Star Trek: Lower Decks season 3 overview

A look back at the good, the bad, and the interesting from the just-completed third season of Star Trek: Lower Decks, which gives us some fine character development, some experimental storytelling, and not nearly enough of Kimolu and Matt.

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One of the dichotomies this show has had to face is the desire for a big-ass climax to end the season, which is at odds with its mandate as the show that focuses on the belowdecks personnel. “A Mathematically Perfect Redemption” and “The Stars at Night” contrived to put Boimler, Mariner, Tendi, and Rutherford on the bridge because that’s where the action is, and yet it contravenes the whole point of the show to have them regularly having bridge duty. “Grounded” did a much better job of this, having Mariner and the gang doing their thing while the good stuff all happens off-camera.

Star Trek: Lower Decks‘s “The Stars at Night”

It’s the third-season finale of Star Trek: Lower Decks (which actually went live last Thursday, but I forgot to post about it here, derpity derp) as we get resolution on more than one plotline, a couple of old Trek standby cliches, and a gripping feel-good climax. Best of all, no cliffhanger! Check out my review of “The Stars at Night.”

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However, this is the second straight episode (and the third of the last four) of a show called Lower Decks in which the lower-decks characters are really only supporting cast. We saw a lot more of Freeman in these last two episodes than we did our four nominal heroes, and speaking as someone who’s written quite a bit of Trek fiction, it’s a tough needle to thread. The reason why so many Trek stories focus on the captain and the folks in charge is because that’s where the fun stuff is. Yes, there are also stories to be told about the grunts belowdecks, and for the most part LD has been good about telling those stories. But if they also want to do big-ass finales, they wind up giving their main characters short shrift. As it is, they’ve covered it by having Boimler, Tendi, and Rutherford on bridge duty for the important bits, but that’s something else we can’t see too much of, lest we lose the lower-decks feel…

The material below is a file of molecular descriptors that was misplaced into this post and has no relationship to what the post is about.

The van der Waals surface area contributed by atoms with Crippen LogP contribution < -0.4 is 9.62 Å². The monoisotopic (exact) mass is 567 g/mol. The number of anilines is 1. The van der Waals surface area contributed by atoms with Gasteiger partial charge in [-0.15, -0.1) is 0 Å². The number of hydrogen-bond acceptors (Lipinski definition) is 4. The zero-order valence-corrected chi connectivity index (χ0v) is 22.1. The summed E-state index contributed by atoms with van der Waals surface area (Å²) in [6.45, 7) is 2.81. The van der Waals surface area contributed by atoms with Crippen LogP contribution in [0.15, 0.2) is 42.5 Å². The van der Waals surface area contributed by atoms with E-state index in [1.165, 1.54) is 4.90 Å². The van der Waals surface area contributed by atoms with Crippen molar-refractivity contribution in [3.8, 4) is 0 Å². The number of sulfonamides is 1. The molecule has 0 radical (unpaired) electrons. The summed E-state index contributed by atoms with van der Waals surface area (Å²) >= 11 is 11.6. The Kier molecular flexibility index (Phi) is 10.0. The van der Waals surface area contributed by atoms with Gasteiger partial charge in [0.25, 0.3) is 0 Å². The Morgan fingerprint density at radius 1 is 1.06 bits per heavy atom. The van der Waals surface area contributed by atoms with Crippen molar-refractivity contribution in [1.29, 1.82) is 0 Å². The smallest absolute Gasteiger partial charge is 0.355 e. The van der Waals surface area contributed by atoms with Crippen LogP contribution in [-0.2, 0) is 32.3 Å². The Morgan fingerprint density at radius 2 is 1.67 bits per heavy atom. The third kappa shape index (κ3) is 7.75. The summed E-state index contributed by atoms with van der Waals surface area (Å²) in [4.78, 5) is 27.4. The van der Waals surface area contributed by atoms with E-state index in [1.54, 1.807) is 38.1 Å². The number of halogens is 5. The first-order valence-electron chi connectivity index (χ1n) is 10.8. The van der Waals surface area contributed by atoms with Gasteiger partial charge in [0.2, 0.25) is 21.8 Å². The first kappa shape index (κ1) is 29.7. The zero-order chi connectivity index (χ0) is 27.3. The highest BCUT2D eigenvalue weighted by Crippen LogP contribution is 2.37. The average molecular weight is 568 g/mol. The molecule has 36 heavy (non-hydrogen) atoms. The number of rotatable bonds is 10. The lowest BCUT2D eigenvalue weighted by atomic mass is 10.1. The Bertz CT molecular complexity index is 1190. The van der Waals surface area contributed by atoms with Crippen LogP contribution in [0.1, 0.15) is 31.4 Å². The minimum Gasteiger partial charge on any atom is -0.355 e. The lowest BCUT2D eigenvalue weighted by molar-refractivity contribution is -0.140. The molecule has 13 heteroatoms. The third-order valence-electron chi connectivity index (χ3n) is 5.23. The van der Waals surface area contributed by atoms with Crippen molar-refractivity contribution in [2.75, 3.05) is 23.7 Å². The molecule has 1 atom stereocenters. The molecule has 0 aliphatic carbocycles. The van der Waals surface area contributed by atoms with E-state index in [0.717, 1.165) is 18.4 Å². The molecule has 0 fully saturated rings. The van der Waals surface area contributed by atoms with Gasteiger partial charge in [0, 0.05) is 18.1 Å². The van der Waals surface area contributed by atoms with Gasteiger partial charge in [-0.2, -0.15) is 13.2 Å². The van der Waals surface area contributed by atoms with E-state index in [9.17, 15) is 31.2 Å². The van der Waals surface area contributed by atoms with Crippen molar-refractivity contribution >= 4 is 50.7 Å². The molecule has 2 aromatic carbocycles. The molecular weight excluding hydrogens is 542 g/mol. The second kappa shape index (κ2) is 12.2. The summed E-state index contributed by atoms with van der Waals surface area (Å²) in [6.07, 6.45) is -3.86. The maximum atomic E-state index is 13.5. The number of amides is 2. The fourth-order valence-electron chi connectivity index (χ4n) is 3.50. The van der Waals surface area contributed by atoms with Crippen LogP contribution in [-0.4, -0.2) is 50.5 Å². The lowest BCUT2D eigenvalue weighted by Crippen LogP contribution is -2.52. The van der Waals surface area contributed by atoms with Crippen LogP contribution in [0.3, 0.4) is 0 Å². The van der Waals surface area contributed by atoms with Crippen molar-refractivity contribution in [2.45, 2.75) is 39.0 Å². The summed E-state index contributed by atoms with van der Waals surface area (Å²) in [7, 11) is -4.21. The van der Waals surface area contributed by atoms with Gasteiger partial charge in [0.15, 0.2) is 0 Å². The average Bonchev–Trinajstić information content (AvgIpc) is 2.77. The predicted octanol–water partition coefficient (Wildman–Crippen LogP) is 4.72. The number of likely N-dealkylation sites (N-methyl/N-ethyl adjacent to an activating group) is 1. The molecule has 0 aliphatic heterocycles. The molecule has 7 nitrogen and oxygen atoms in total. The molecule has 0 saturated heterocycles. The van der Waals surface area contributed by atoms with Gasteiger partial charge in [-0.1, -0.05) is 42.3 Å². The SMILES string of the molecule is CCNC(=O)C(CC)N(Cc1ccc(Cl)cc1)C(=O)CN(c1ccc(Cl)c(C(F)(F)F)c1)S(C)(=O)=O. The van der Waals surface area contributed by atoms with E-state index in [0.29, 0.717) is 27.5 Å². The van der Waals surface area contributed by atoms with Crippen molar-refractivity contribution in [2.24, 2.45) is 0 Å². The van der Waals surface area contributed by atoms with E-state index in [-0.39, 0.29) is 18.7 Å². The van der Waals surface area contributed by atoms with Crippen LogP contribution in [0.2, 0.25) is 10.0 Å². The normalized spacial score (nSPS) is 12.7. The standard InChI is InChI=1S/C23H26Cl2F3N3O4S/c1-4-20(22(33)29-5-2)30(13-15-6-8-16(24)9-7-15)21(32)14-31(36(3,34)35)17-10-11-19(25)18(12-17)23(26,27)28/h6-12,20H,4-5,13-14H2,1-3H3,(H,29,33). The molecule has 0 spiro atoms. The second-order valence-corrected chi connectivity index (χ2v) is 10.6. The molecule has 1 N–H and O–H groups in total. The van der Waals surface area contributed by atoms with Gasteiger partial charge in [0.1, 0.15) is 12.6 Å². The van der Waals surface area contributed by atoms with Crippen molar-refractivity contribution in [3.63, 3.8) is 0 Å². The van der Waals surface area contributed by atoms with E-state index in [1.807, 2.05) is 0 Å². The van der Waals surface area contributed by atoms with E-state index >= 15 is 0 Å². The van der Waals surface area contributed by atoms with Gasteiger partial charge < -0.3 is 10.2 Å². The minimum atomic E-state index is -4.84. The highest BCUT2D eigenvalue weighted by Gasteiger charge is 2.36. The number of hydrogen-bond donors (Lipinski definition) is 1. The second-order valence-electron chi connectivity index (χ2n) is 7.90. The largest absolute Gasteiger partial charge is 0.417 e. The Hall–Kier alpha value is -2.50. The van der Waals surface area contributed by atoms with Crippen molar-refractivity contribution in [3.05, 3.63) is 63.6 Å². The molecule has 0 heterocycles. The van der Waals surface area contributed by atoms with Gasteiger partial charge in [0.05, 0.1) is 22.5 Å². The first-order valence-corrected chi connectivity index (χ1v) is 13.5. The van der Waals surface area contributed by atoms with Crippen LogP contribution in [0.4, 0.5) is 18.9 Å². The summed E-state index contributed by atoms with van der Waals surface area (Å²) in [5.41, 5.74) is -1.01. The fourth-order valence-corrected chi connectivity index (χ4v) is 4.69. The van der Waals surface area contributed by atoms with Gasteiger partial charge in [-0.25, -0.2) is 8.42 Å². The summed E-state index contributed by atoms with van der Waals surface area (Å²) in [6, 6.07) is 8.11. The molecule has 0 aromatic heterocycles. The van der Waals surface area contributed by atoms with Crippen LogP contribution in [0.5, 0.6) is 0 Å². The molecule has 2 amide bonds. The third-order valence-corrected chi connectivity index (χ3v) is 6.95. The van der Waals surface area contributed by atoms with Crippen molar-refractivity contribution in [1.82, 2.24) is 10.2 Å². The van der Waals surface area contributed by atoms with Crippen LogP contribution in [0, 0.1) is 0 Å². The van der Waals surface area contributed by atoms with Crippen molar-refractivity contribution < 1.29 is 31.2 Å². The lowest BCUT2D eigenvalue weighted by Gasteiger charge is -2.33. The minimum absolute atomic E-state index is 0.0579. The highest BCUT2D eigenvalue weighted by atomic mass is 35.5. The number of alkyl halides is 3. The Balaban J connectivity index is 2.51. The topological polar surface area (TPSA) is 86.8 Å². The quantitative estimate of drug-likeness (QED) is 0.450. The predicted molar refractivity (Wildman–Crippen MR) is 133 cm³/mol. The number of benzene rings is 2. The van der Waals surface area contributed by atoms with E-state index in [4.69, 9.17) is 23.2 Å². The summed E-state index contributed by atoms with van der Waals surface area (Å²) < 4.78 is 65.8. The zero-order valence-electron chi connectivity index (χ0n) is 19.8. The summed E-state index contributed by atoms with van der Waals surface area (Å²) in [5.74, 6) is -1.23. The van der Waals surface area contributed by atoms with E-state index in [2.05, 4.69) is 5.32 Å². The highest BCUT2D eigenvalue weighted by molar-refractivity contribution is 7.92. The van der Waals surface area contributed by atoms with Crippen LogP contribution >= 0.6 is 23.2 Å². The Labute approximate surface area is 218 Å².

Star Trek: Lower Decks‘s “Trusted Sources”

A reporter is embedded on the Cerritos to document their inaugural mission for “Project: Flyby,” where they revisit planets years later. Yes, it’s the sequel to TNG‘s “Symbiosis” that nobody demanded! Plus, the return of the Breen (which somebody may have demanded….). Here’s my review of the latest Star Trek: Lower Decks episode, “Trusted Sources.”

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The title of the episode is a not-very-veiled reference to a trend that has been often seen (and made fun of) since Discovery debuted in 2017, as people have claimed online (mostly in YouTube videos) that they have “trusted sources” that tell them that Alex Kurtzman is about to get fired for ruining Star Trek. Five years on, with Kurtzman’s job as secure as that of anyone in Hollywood not named Kevin Feige, those videos are less prolific than they used to be, though they still show up every once in a while.

Star Trek: Lower Decks‘s “Crisis Point 2: Paradoxus”

Boimler, Mariner, Tendi, and Rutherford return to the holodeck with what starts as a fun adventure but which turns into therapy for both Boimler and Tendi. We’ve got a wacky time-travel adventure, we’ve got a quest to find the meaning of life, and we’ve got a Captain Sulu appearance! My review of this week’s Star Trek: Lower Decks episode, “Crisis Point 2: Paradoxus.”